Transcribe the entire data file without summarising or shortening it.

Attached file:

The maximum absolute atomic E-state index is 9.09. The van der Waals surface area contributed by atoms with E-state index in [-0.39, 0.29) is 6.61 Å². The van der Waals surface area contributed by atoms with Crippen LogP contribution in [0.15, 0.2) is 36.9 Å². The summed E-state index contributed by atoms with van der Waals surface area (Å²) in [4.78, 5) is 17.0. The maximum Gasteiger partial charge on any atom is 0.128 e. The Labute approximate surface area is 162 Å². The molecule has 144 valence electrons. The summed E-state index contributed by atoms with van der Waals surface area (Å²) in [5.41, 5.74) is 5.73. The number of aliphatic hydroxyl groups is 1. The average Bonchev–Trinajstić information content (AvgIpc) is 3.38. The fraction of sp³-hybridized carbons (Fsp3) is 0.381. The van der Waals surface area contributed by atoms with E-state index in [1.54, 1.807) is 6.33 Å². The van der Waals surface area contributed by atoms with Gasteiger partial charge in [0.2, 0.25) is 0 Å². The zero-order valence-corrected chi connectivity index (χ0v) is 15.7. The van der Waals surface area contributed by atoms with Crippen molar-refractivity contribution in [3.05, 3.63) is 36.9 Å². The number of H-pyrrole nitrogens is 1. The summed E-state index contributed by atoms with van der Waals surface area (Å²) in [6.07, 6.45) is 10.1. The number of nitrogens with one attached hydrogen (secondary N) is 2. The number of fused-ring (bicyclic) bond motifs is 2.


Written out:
The maximum absolute atomic E-state index is 9.09. The van der Waals surface area contributed by atoms with E-state index in [-0.39, 0.29) is 6.61 Å². The van der Waals surface area contributed by atoms with Crippen LogP contribution in [0.15, 0.2) is 36.9 Å². The summed E-state index contributed by atoms with van der Waals surface area (Å²) in [4.78, 5) is 17.0. The maximum Gasteiger partial charge on any atom is 0.128 e. The Labute approximate surface area is 162 Å². The molecule has 144 valence electrons. The summed E-state index contributed by atoms with van der Waals surface area (Å²) in [5.41, 5.74) is 5.73. The number of aliphatic hydroxyl groups is 1. The average Bonchev–Trinajstić information content (AvgIpc) is 3.38. The fraction of sp³-hybridized carbons (Fsp3) is 0.381. The van der Waals surface area contributed by atoms with E-state index in [1.54, 1.807) is 6.33 Å². The van der Waals surface area contributed by atoms with Gasteiger partial charge in [0.2, 0.25) is 0 Å². The zero-order valence-corrected chi connectivity index (χ0v) is 15.7. The van der Waals surface area contributed by atoms with Crippen molar-refractivity contribution in [3.05, 3.63) is 36.9 Å². The number of H-pyrrole nitrogens is 1. The summed E-state index contributed by atoms with van der Waals surface area (Å²) in [6.07, 6.45) is 10.1. The number of nitrogens with one attached hydrogen (secondary N) is 2. The number of fused-ring (bicyclic) bond motifs is 2.